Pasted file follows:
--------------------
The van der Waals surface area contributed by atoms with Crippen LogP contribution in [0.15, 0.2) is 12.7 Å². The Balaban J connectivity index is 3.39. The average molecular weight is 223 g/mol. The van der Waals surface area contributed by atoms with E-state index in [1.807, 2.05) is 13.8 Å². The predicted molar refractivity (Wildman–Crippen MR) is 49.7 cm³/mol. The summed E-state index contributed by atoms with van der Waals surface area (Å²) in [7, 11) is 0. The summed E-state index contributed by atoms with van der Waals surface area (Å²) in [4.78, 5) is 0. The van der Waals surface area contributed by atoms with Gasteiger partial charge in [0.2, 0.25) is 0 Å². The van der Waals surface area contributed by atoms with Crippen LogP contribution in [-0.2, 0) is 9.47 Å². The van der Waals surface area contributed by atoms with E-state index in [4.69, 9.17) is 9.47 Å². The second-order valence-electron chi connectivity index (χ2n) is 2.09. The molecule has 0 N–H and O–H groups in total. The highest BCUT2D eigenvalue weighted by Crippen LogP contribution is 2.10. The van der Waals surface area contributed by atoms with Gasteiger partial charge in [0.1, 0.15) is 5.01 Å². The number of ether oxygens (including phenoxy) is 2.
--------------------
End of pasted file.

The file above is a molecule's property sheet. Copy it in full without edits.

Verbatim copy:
The van der Waals surface area contributed by atoms with Crippen LogP contribution in [0.15, 0.2) is 12.7 Å². The Balaban J connectivity index is 3.39. The average molecular weight is 223 g/mol. The van der Waals surface area contributed by atoms with E-state index in [1.807, 2.05) is 13.8 Å². The predicted molar refractivity (Wildman–Crippen MR) is 49.7 cm³/mol. The summed E-state index contributed by atoms with van der Waals surface area (Å²) in [7, 11) is 0. The summed E-state index contributed by atoms with van der Waals surface area (Å²) in [4.78, 5) is 0. The van der Waals surface area contributed by atoms with Gasteiger partial charge in [0.2, 0.25) is 0 Å². The van der Waals surface area contributed by atoms with Crippen LogP contribution in [-0.2, 0) is 9.47 Å². The van der Waals surface area contributed by atoms with E-state index in [4.69, 9.17) is 9.47 Å². The second-order valence-electron chi connectivity index (χ2n) is 2.09. The molecule has 0 N–H and O–H groups in total. The highest BCUT2D eigenvalue weighted by Crippen LogP contribution is 2.10. The van der Waals surface area contributed by atoms with Gasteiger partial charge in [0.1, 0.15) is 5.01 Å². The number of ether oxygens (including phenoxy) is 2.